Brigham Young University is not going to be intimidated into conforming with the rest of the world, President Dallin H. Oaks told BYU students and faculty Tuesday.
Oaks, first counselor in the governing First Presidency of The Church of Jesus Christ of Latter-day Saints, urged students to be “different” and pursue both secular and spiritual education while they are at the church-owned Provo school. And he called upon faculty members maintain “gospel standards.”
“Those who deviate from a majority are often made to feel like ignorant handouts on subjects where everyone else is more enlightened,” Oaks said in a speech at BYU’s Marriott Center. “When higher education or the world in general call upon faculty to vary from gospel standards, do we dare to be different? ... Keeping gospel standards does not make you second class or condemn your example to obscurity.”
The 90-year-old apostle, next in line to lead the global faith of 16.8 million, harked back to an address then-church President Spencer W. Kimball gave at BYU in 1975, when Oaks was president of the university. He quoted Kimball saying BYU must sometimes “be willing to break with the educational establishment (not foolishly or cavalierly, but thoughtfully and for good reason) in order to find gospel ways to help mankind. Gospel methodology, concepts and insights can help us to do what the world cannot do in its own frame of reference.”
“We must understand,” Oaks said, “that having an additional purpose for education will not be welcomed by many educators. It may even be opposed by them and others. And even by government regulators.”
He suggested BYU will fight back against government regulators, pointing to the university’s successful challenge of Title IX regulations in the 1970s. Oaks recalled appearing before Congress and, while expressing support for “the overall nondiscrimination objectives of Title IX,” protested what he said were “impermissible conflicts with the independence of private colleges and the religious freedom of church-related institutions.”
And BYU’s objections “prevailed.”
“Where would BYU and other church-related colleges and universities be today,” he asked, “if BYU had not dared to resist the government’s ... proposal to significantly expand its control over private higher education?”
Oaks’ talk Tuesday came in the wake of multiple recent stories that drew attention to BYU and its policies, including:
• A mandate that newly hired employees must not only have a temple recommend, but also must waive their right to keep confidential their interactions with and confessions to their church leaders.
• BYU authorities threw away LGBTQ resource pamphlets intended for incoming students. And protesters, including some BYU students, tried to disrupt a “family friendly” drag show at an off-campus “Back to School Pride Night.”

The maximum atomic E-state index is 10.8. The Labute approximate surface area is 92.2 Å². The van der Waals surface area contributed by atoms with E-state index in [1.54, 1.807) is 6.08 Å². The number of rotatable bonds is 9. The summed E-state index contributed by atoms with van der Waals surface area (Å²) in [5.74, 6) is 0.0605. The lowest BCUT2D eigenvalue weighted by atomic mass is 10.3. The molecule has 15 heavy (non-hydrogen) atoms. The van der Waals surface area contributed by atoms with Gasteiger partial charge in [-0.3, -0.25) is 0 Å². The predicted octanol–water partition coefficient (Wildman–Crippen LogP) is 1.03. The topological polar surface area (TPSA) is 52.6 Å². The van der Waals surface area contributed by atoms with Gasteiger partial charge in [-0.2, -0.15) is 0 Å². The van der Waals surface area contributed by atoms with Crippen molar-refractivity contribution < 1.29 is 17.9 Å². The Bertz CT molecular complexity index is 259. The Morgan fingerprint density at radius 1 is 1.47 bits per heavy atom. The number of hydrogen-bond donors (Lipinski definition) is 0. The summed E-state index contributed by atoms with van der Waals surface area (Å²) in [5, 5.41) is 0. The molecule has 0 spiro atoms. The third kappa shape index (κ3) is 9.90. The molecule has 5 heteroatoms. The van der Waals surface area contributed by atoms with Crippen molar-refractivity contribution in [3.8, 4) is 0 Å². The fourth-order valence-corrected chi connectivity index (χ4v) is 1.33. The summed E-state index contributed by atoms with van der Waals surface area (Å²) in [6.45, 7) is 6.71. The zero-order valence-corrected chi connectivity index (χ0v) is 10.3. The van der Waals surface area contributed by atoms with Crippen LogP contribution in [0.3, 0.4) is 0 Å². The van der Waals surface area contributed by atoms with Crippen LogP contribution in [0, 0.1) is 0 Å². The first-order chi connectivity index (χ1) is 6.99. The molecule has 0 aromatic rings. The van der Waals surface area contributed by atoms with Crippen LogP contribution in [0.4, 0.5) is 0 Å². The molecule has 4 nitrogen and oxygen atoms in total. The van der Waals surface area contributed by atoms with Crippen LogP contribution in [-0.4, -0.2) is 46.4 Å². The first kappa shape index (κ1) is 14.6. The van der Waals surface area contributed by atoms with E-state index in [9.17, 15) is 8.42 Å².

• Allegations of racist outbursts at a BYU women’s volleyball match made by a Duke player. The Provo university’s investigation found no evidence that the accusations were true, but a West Coast Conference report — while agreeing with that conclusion — said that some fans’ behavior violated its sportsmanship policies.
Oaks said that love thy neighbor is the Lord’s second greatest commandment, but not as important as the commandment “to love the Lord thy God with all thy heart, and with all thy soul, and with all thy mind. ... The love of neighbor — however important — does not come ahead of love of God and obedience to his commandments.”
“If we truly love God and serve him as he has taught us,” the Latter-day Saint leader said, “we will love our neighbor as God loves him or her and as he would have us love and serve them.”
Oaks also quoted a talk given by current church President Russell M. Nelson earlier this year: “There is a major difference … between the responsibilities of secular educators and my responsibility as the senior apostle on earth. Their job is to educate and prepare you for your mortal experience — meaning, how to succeed in your life’s work. My responsibility is to educate and prepare you also for your immortal experience — meaning, how to gain eternal life.”
“The uniqueness of our church education,” Oaks said, “has the same purpose — education for eternity as well as education for our mortal experience. We go forward with that goal.”
Oaks played a clip — shared by general authority Seventy Clark G. Gilbert, the commissioner of the Church Educational System, at BYU’s August 2022 Education Week — of an old episode of “Candid Camera,” a hidden-camera reality TV series. Three or four people employed by the show get into an elevator and face the wrong way. Another person gets on the elevator and, observing the others, turns to face the wrong way, too.
“As students, do you dare to be different?” Oaks asked. “Are you willing to face the opposite direction in the world’s elevators? More important than what you do as a student are the choices you are making in your personal life — the priorities you are adopting consciously or subconsciously. Are you going forward against the world’s opposition?”